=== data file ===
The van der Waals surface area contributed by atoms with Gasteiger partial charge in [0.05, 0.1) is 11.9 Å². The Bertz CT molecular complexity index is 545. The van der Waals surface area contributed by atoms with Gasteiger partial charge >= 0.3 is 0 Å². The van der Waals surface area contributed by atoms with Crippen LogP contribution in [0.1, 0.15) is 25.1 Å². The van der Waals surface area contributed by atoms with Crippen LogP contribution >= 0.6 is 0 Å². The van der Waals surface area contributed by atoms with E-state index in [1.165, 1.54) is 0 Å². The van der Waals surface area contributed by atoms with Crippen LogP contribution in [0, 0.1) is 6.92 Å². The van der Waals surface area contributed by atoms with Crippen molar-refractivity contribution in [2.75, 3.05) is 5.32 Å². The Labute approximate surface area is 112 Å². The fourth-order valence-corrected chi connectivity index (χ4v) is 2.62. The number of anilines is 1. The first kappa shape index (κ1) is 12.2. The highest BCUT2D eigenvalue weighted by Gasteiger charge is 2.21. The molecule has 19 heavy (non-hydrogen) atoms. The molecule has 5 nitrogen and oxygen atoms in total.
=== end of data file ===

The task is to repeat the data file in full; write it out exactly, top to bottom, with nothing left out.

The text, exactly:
The van der Waals surface area contributed by atoms with Gasteiger partial charge in [0.05, 0.1) is 11.9 Å². The Bertz CT molecular complexity index is 545. The van der Waals surface area contributed by atoms with Gasteiger partial charge >= 0.3 is 0 Å². The van der Waals surface area contributed by atoms with Crippen LogP contribution in [0.1, 0.15) is 25.1 Å². The van der Waals surface area contributed by atoms with Crippen LogP contribution >= 0.6 is 0 Å². The van der Waals surface area contributed by atoms with E-state index in [1.165, 1.54) is 0 Å². The van der Waals surface area contributed by atoms with Crippen LogP contribution in [0, 0.1) is 6.92 Å². The van der Waals surface area contributed by atoms with Crippen molar-refractivity contribution in [2.75, 3.05) is 5.32 Å². The Labute approximate surface area is 112 Å². The fourth-order valence-corrected chi connectivity index (χ4v) is 2.62. The number of anilines is 1. The first kappa shape index (κ1) is 12.2. The highest BCUT2D eigenvalue weighted by Gasteiger charge is 2.21. The molecule has 19 heavy (non-hydrogen) atoms. The molecule has 5 nitrogen and oxygen atoms in total.